However, while that may be an argument against one movie. it does not explain the reasoning behind most movies. Again, there is an underlying portrayal of gender inequalities that is manipulated by emphasizing that these movies are only about robots and humans, which distracts the audience from the role of gender. In a Cyborg Manifesto, Science technology, and social- feminism in the late twentieth century, Donna Haraway explains that a cyborg is ” a hybrid of machine and organism, a creature of social reality as well as a creature of fiction” (Haraway).
This is a very important part that this paper hopes to elaborate upon. These artificial movies that contain these robots and computers, they do not seem to be fully machine. In fact, within each robot in each film there is a sense of humanistic appeal. For instance, the robot will be depicted as obedient, but has hair similar to that of a human, eyes that are similar to a human, and therefore cannot be looked at as a complete machine. Haraway explains this aspect of movies very interestingly when she writes,” Cyborg ‘sex’ restores some of the lovely baroque of ferns and invertebrates” (Haraway).
Haraway expresses that once these movies incorporate robots and human have some sort of sexual relationship, it is depicting an idea of the past. Once a movie illustrates this type of story between a human and a robot, they are referencing to a time when men would have sex with women and they had no choice but to obedient. I find this to be very hypercritical of the movies. Movies about artificial intelligence should seek to guide us to the movement to the future. This means that if they incorporate a relationship between a man and a women, regardless if a robot or not, the move should respect the social order.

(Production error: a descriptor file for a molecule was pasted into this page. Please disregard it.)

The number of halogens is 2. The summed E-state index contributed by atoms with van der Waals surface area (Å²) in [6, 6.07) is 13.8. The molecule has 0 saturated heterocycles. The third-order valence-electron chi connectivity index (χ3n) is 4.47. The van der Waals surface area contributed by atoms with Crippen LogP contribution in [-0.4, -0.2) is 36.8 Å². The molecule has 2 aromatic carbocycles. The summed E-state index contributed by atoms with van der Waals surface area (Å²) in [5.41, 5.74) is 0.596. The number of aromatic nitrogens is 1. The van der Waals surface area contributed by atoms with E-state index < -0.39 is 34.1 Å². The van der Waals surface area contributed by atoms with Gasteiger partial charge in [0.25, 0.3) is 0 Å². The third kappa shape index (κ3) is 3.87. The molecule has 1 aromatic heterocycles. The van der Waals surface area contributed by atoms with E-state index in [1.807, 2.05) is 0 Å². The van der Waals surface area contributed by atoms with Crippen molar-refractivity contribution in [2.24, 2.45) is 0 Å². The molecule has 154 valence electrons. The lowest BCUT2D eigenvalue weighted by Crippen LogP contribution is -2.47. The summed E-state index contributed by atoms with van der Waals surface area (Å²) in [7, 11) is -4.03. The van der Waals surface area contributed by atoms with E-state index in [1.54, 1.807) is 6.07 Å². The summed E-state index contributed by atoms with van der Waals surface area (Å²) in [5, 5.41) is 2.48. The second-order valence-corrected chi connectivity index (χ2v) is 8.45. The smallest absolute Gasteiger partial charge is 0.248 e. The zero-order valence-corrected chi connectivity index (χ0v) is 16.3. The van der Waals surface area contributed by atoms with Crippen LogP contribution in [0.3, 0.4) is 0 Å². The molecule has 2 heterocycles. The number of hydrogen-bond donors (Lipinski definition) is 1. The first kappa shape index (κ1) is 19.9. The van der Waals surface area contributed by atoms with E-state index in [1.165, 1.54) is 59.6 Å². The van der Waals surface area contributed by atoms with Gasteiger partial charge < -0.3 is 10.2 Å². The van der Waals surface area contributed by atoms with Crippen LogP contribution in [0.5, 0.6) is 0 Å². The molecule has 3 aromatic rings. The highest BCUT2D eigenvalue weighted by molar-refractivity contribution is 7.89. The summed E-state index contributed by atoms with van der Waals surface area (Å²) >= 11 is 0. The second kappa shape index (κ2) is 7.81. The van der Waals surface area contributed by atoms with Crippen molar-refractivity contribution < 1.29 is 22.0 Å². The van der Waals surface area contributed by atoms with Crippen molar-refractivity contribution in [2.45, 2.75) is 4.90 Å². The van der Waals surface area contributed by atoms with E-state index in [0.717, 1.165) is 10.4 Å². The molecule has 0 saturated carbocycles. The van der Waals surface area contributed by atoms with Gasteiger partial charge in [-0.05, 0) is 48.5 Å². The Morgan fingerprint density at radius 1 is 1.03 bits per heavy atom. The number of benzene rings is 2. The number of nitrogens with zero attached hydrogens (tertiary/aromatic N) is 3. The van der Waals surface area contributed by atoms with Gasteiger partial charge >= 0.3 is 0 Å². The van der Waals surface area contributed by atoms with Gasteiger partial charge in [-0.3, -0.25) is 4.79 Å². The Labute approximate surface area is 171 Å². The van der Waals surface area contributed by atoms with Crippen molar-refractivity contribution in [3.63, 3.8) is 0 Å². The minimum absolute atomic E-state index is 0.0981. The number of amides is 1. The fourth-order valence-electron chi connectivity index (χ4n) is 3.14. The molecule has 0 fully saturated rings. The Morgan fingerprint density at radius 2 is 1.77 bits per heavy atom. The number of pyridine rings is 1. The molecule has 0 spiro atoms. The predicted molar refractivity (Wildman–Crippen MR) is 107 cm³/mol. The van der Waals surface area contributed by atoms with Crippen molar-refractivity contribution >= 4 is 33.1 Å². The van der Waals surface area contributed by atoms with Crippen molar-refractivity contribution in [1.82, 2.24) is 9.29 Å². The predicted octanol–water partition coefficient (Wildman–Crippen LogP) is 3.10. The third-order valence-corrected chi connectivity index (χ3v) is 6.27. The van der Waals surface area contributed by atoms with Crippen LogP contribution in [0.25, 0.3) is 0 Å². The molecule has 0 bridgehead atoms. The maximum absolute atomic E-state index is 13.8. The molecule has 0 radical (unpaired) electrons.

By respecting the social order, it means respecting and acknowledging that a women is not merely a sexual tool for a man. A women’s role is not to be obedient to a man, and sadly most of these artificial intelligence seem to emphasize this inequality. In order to understand the importance of what has been discussed, this paper will illustrate it through three different movies from three different times. The first movie to be discussed is Videodrome, a movie that was released in 1983. The overemphasized theme in Videodrome is sex.
While the movie is trying to depict O’Blivion’s ultimate goal to show that television will eventually take over people’s lives and will dictate every aspect of their life somehow. However, that goal is overlooked at times because of the fact that sex is everywhere within this movie. The movie explains how by watching this Videodrome, one will form a tumor and become controlled by Bianca, who is taking over the program that killed her father. However, it is ironic that the program that Bianca is in control of is one that revolves around sex.